Health texting is becoming more common in the U.S.

| March 17, 2008

The Wall Street Journal previously reported (11/20, D1, Zimmerman) reports that Americans’ use of text-messaging services to obtain health information is increasing. This method "is fast, cheap and private.  Unlike voice mail, it is easier to recall and easier to respond to.  And unlike email, it doesn’t require a BlackBerry or other email device when people are on the go." Consumers use these programs to obtain information about foods, drugs, illnesses, or to receive reminders to take medication and keep appointments.  Most programs which offer health advice are free to consumers.  But some providers "are beginning to capitalize on the concept."  For instance, "Intelecare Compliance Solutions Inc., based in New Haven, Conn., sells a service — which companies can then provide to their employees or customers — that sends text, email or voice-mail messages reminding users to take their pills, refill prescriptions, get to appointments or check vital signs."  According to Intelecare, "Drug companies, insurers, and large employers hoping to improve efficiency and decrease absenteeism are" its "main customers."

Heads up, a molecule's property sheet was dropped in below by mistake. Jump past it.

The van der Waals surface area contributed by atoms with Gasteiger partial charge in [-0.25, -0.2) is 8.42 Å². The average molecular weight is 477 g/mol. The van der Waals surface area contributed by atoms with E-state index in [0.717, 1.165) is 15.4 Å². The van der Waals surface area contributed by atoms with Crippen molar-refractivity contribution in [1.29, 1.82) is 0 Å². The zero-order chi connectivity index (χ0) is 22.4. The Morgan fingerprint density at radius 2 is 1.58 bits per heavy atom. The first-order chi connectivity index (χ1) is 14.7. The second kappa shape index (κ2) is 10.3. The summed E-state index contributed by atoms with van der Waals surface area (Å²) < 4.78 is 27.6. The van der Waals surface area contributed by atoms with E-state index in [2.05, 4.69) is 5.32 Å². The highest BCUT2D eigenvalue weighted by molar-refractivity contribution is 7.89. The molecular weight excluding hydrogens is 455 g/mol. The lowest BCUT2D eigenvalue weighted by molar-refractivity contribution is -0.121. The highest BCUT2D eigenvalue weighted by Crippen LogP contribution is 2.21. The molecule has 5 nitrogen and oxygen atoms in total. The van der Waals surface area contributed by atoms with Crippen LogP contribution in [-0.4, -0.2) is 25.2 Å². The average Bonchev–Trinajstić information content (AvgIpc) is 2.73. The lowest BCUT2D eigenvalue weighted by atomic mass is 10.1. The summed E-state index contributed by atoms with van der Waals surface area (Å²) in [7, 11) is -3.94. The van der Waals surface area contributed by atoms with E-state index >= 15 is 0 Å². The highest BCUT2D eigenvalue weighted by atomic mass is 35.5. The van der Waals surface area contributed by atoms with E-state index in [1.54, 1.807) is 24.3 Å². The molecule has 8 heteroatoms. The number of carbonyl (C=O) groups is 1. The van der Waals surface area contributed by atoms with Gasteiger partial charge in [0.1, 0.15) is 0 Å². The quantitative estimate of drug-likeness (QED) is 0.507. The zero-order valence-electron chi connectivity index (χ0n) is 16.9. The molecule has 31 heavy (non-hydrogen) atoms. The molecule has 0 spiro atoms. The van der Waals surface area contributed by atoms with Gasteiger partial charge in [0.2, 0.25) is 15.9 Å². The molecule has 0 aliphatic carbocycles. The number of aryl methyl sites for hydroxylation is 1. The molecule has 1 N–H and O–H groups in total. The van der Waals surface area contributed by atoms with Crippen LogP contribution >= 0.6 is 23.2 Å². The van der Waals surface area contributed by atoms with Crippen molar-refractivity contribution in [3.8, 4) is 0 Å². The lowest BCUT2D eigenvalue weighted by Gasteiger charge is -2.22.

Category: General Healthcare News

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